Total revenues were $2.5 billion, up 25% from the first quarter last year. Revenues from what the bank calls client-focused activities rose 32%, to $2.4 billion. Equity underwriting revenues more than doubled, to $288 million. Revenues from market-making for clients soared 91%, to $696 million.

Analysts said much of the gains in trading for clients came from favorable spreads on emerging market debt, and many doubted those revenues could be sustained in upcoming quarters.

Analysts said Morgan was able to take advantage of a unique situation with regard to its positions in Latin America. "They benefited from unusual conditions, especially in Brazil," Mr. Cohn said.

Meanwhile, revenues from proprietary activities sank 67%, to $97 million, the bank said. The decline included a $22 million loss from equity investments, reflecting writedowns of Brazilian securities.

Fleet Financial Group

Fleet's earnings per share of 72 cents beat the consensus by 3 cents. The year-earlier period included a $73 million pretax charge related to the Boston bank's acquisitions of Quick & Reilly Group and Advanta Corp.'s retail credit card portfolio.

Analysts said $106 billion-asset Fleet showed strong revenue momentum across the board, preparing well for its proposed acquisition of BankBoston later this year.

"They are positioning themselves for domination of a region that would be unprecedented," said Gerard Cassidy, an analyst at Tucker Anthony Inc.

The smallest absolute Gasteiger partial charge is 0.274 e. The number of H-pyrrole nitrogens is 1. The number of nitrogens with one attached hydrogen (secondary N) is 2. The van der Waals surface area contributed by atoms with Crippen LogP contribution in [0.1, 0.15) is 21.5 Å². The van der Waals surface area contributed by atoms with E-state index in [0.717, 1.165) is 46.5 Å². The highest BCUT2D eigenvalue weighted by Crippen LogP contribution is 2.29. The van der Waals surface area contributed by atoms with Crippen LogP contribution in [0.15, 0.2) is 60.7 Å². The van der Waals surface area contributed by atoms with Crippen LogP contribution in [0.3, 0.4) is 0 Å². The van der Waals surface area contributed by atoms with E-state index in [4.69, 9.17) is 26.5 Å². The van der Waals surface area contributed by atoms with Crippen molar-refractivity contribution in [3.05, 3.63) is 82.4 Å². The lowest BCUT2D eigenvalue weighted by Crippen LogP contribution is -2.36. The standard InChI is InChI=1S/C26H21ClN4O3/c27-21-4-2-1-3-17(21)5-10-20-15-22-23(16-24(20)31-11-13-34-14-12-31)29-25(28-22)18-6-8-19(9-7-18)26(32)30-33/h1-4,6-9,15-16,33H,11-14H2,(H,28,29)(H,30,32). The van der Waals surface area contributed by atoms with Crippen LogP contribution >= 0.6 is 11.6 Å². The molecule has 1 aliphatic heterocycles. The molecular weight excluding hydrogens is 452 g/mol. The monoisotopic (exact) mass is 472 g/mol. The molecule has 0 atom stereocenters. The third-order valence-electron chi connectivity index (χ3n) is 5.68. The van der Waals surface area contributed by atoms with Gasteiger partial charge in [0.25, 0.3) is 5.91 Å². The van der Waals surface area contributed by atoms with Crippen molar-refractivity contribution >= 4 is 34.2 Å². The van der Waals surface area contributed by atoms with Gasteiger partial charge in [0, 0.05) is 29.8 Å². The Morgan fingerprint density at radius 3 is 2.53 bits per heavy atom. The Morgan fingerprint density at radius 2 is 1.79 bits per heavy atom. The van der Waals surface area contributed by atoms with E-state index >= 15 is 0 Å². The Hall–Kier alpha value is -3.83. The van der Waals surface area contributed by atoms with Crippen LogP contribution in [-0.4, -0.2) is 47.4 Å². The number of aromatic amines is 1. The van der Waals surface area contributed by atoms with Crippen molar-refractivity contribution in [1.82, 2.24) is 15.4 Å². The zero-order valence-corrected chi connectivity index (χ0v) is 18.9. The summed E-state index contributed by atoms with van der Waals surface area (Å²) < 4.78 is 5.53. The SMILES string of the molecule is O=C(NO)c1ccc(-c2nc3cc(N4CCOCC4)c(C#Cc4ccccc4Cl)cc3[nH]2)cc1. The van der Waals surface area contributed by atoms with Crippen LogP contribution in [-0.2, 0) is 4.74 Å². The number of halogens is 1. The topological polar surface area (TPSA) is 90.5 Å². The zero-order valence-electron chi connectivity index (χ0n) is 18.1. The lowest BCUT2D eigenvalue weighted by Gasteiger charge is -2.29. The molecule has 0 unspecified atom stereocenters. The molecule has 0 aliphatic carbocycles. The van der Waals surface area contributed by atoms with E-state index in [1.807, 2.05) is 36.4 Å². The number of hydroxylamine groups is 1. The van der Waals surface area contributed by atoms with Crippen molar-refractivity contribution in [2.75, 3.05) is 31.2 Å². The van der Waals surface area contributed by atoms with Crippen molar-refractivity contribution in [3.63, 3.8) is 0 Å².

Fee income rose 38% to $959 million and represented 48% of total revenues, the bank said. Gains came from a variety of businesses, including credit cards, brokerage and investment services, mortgages, and commercial banking.

Investment services revenues rose 23%, to $248 million. Record mortgage production of $13 billion led to a 159% increase in processing-related revenues, to $153 million. Credit card revenue more than doubled, to $141 million. Capital markets revenue increased 8%, to $149 million.

During the quarter, Fleet closed its purchase of Sanwa Business Credit, a New York leasing and asset-based lending company. The addition of Sanwa helped boost net interest income 11%, to $1 billion.

Nonperforming assets declined 25%, to $280 million. The provision for credit losses rose to $149 million from $92 million.

U.S. Bancorp

Minneapolis-based U.S. Bancorp said quarterly earnings grew 12% from a year earlier to $367 million. Excluding one-time charges, profits were up 5%. Operating earnings per share were 51 cents, meeting analysts' estimates.

"Our first quarter results reflect both the challenges and opportunities facing our company in 1999," said U.S. Bancorp chairman and chief executive officer John F. Grundhofer. The company's revenues were bruised by the loss of a portion of the U.S. government's purchasing card business, he noted.